Constellation has grown even more aggressively in recent years. In addition to the Mondavi and Woodbridge brands, the company has purchased Australia's BRL Hardy, California wineries such as Simi, Franciscan, Ravenswood and Blackstone, and 40 percent of Ruffino in Italy.
Last week, Constellation gobbled up Rex Goliath, a fast-growing California value brand that bears a giant rooster on its label. While the sale price was not disclosed, sources close to the deal said it was upwards of $40 million. Hahn launched Rex Goliath in 2002 with an initial 25,000-case release, and the brand had grown recently to 500,000 cases. The Hahn family had not been looking to sell, but Constellation approached it. "Rex Goliath is a wonderful addition to our portfolio," Sands said. "The brand clearly has been embraced by consumers across the U.S."
In the event that Constellation does manage to buy Vincor, the company has already assured Vincor's board that it has no plans to disassemble the holdings. "We do not believe that the highest value can be achieved by decimating Vincor's organization," Sands said.
Sands claimed that Vincor, as it is currently structured, does not have the economy of scale to survive in an increasingly competitive world market. But Triggs disputed the idea that his company would be better off selling, despite the ongoing consolidation in the alcoholic beverage industry.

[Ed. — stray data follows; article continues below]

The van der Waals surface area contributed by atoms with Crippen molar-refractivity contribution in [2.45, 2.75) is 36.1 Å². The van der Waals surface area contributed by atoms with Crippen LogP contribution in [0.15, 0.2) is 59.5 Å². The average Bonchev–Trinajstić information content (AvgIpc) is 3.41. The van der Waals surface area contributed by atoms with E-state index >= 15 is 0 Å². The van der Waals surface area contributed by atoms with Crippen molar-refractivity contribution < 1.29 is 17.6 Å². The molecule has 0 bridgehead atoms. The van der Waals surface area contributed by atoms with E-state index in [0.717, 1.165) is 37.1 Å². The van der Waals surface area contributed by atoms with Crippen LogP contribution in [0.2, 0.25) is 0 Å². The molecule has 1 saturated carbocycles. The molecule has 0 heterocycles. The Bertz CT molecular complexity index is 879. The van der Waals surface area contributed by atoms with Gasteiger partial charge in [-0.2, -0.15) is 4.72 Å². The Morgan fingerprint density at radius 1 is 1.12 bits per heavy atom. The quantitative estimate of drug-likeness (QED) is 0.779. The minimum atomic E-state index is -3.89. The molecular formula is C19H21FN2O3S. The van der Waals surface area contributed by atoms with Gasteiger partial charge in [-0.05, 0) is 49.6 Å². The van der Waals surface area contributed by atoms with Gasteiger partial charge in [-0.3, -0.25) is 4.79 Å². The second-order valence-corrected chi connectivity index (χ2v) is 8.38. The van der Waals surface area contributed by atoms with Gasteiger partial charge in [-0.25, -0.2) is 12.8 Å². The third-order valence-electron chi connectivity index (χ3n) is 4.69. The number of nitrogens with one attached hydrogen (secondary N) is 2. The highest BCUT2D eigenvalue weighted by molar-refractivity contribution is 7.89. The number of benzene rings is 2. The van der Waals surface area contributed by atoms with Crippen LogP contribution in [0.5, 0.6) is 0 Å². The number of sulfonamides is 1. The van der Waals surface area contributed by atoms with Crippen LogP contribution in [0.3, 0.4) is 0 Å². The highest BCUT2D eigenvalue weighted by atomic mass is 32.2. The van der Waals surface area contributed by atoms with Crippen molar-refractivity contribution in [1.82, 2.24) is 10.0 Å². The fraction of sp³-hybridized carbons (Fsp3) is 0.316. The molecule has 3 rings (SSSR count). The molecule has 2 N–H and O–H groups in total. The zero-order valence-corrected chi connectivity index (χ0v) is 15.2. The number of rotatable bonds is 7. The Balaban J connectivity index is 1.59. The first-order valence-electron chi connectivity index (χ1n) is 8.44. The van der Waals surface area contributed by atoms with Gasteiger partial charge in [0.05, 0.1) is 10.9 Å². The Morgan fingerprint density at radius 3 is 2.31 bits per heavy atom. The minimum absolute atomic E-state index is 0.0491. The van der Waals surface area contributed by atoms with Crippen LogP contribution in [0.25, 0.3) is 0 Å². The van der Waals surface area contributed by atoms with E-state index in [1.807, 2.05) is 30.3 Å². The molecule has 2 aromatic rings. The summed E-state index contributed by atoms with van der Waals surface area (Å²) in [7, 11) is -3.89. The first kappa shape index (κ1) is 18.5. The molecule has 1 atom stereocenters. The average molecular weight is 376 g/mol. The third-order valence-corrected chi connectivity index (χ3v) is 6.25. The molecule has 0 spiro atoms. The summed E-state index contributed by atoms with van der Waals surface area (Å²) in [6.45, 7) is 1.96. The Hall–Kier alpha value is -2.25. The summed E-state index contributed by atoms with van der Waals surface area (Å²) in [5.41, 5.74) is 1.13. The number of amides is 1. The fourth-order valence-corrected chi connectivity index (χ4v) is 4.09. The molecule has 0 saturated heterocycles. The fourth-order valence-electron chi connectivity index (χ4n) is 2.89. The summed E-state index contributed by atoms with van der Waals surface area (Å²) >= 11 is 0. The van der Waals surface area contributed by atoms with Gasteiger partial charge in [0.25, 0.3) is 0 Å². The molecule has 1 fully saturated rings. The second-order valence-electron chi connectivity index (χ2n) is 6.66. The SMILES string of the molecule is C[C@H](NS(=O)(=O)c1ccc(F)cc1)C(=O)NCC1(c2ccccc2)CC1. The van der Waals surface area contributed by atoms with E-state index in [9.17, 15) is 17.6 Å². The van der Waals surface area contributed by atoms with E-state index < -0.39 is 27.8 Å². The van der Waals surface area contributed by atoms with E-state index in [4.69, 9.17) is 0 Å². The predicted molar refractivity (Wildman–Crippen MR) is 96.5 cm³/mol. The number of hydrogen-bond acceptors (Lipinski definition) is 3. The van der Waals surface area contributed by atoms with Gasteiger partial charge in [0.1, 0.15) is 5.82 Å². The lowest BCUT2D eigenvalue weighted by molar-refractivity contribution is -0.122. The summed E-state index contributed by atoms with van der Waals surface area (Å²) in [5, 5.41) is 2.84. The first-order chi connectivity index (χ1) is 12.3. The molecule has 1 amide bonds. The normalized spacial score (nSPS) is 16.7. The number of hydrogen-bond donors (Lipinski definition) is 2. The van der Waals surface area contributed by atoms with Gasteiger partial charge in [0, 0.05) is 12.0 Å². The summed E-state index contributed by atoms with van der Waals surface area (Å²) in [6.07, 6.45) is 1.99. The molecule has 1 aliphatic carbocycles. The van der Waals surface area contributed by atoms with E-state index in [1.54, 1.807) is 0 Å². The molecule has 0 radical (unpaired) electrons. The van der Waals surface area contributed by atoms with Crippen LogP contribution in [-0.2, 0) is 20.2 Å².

"We strongly believe the company is competitive and well-positioned to grow on its own. We have strong brands, cash flow is excellent, we generate $30 million to $40 million in free cash every year. We have a strategic plan, which has set a goal of being in the top five companies within the next five years," Triggs said, explaining that this includes increasing international sales of its brands and continuing to acquire other companies. "Given the opportunity to do that, this company can get there."